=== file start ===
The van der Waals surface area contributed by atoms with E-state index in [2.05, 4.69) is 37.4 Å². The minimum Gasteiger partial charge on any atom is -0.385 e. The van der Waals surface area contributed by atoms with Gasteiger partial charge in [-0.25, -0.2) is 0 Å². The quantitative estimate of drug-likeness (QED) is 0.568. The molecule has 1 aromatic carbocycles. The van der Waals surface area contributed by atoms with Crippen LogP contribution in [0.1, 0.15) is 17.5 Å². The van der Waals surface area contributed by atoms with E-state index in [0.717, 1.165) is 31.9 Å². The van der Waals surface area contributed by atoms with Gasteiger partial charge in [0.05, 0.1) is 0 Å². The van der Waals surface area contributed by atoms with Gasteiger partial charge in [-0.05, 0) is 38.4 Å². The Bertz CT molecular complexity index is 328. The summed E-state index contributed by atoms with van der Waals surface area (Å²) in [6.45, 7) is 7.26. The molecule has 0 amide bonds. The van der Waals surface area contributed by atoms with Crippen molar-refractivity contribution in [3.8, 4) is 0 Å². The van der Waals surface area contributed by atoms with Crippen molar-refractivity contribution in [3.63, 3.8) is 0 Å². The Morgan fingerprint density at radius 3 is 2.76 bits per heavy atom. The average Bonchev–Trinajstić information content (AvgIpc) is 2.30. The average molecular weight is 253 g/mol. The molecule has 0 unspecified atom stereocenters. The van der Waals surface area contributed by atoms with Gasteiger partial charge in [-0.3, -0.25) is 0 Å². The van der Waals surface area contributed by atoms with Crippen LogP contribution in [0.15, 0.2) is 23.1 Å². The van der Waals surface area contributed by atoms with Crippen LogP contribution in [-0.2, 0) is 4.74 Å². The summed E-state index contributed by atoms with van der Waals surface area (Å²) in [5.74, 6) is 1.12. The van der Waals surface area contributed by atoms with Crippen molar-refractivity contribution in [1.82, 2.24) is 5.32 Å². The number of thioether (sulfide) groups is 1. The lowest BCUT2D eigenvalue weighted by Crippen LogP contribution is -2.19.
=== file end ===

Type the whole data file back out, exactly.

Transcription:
The van der Waals surface area contributed by atoms with E-state index in [2.05, 4.69) is 37.4 Å². The minimum Gasteiger partial charge on any atom is -0.385 e. The van der Waals surface area contributed by atoms with Gasteiger partial charge in [-0.25, -0.2) is 0 Å². The quantitative estimate of drug-likeness (QED) is 0.568. The molecule has 1 aromatic carbocycles. The van der Waals surface area contributed by atoms with Crippen LogP contribution in [0.1, 0.15) is 17.5 Å². The van der Waals surface area contributed by atoms with E-state index in [0.717, 1.165) is 31.9 Å². The van der Waals surface area contributed by atoms with Gasteiger partial charge in [0.05, 0.1) is 0 Å². The van der Waals surface area contributed by atoms with Gasteiger partial charge in [-0.05, 0) is 38.4 Å². The Bertz CT molecular complexity index is 328. The summed E-state index contributed by atoms with van der Waals surface area (Å²) in [6.45, 7) is 7.26. The molecule has 0 amide bonds. The van der Waals surface area contributed by atoms with Crippen molar-refractivity contribution in [3.8, 4) is 0 Å². The van der Waals surface area contributed by atoms with Crippen molar-refractivity contribution in [3.63, 3.8) is 0 Å². The Morgan fingerprint density at radius 3 is 2.76 bits per heavy atom. The average Bonchev–Trinajstić information content (AvgIpc) is 2.30. The average molecular weight is 253 g/mol. The molecule has 0 unspecified atom stereocenters. The van der Waals surface area contributed by atoms with Gasteiger partial charge in [-0.3, -0.25) is 0 Å². The van der Waals surface area contributed by atoms with Crippen LogP contribution in [0.15, 0.2) is 23.1 Å². The van der Waals surface area contributed by atoms with Crippen LogP contribution in [-0.2, 0) is 4.74 Å². The summed E-state index contributed by atoms with van der Waals surface area (Å²) in [5.74, 6) is 1.12. The van der Waals surface area contributed by atoms with Crippen molar-refractivity contribution in [1.82, 2.24) is 5.32 Å². The number of thioether (sulfide) groups is 1. The lowest BCUT2D eigenvalue weighted by Crippen LogP contribution is -2.19.